How to crochet a scarf

Knitted scarves are beautiful and soft, but a crocheter wants to crochet! Crochet is faster than knitting, and is great for producing nice chunky stitches. But too often, crochet scarves turn out awkward and stiff, lacking the nice drape and softness of knit. Determined to make a warm, soft, beautiful crochet scarf, I set out on my quest to find the perfect way to crochet a scarf.

I experimented with a lot of stitches to find one that would look nice (on both sides of the piece, because who wants a one-sided scarf?), would feel nice (not too dense, and with soft and smooth stitches), and that would work up quickly.

What I finally settled on is this beautiful ribbed variation of a half double crochet stitch. I love the look and feel of scarves made using this stitch.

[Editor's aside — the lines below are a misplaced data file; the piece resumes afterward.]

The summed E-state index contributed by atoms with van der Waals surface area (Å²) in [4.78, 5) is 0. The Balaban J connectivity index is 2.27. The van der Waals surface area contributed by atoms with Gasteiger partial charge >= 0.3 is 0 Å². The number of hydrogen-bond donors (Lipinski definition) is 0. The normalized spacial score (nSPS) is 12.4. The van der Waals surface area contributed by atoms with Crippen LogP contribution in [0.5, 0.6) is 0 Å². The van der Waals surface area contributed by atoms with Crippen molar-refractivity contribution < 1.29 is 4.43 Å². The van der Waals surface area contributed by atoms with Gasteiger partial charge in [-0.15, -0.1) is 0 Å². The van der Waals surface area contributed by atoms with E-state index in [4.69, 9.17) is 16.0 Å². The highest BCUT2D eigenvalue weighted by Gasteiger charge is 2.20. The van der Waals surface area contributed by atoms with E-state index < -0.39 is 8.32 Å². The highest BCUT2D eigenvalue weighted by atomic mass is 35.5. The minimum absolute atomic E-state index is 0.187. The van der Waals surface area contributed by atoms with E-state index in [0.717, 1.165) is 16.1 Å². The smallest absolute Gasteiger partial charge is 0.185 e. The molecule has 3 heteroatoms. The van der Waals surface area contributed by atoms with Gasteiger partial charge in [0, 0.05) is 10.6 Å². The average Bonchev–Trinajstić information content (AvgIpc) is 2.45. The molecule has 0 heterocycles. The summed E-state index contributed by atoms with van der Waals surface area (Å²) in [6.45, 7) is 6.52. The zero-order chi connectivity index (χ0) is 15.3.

Here’s how it’s done:

Start with a row of half double crochet (hdc).

The following rows will all be worked in the ribbed hdc variation. The only difference between a normal hdc and the ribbed variation is with where you insert your hook. Hdc stitches create an extra horizontal loop below the ‘V’ where you would normally insert your hook. To create hdc ribbing, you will insert the hook through that extra loop instead of through the V.

Some pictures to help:

The image below shows the hook inserted through the V, like a normal hdc. This is not how you will complete this stitch.

The next image shows the hook inserted in the horizontal loop. Continue hdc through these horizontal loops, and you will create the ribbing, it’s that easy!

You won’t really start to see the ribbing effect until after a few rows, and it tends to look strange on a short piece (like the swatch below). So don’t give up on it too soon! It really is a simple and beautiful stitch, especially for a scarf.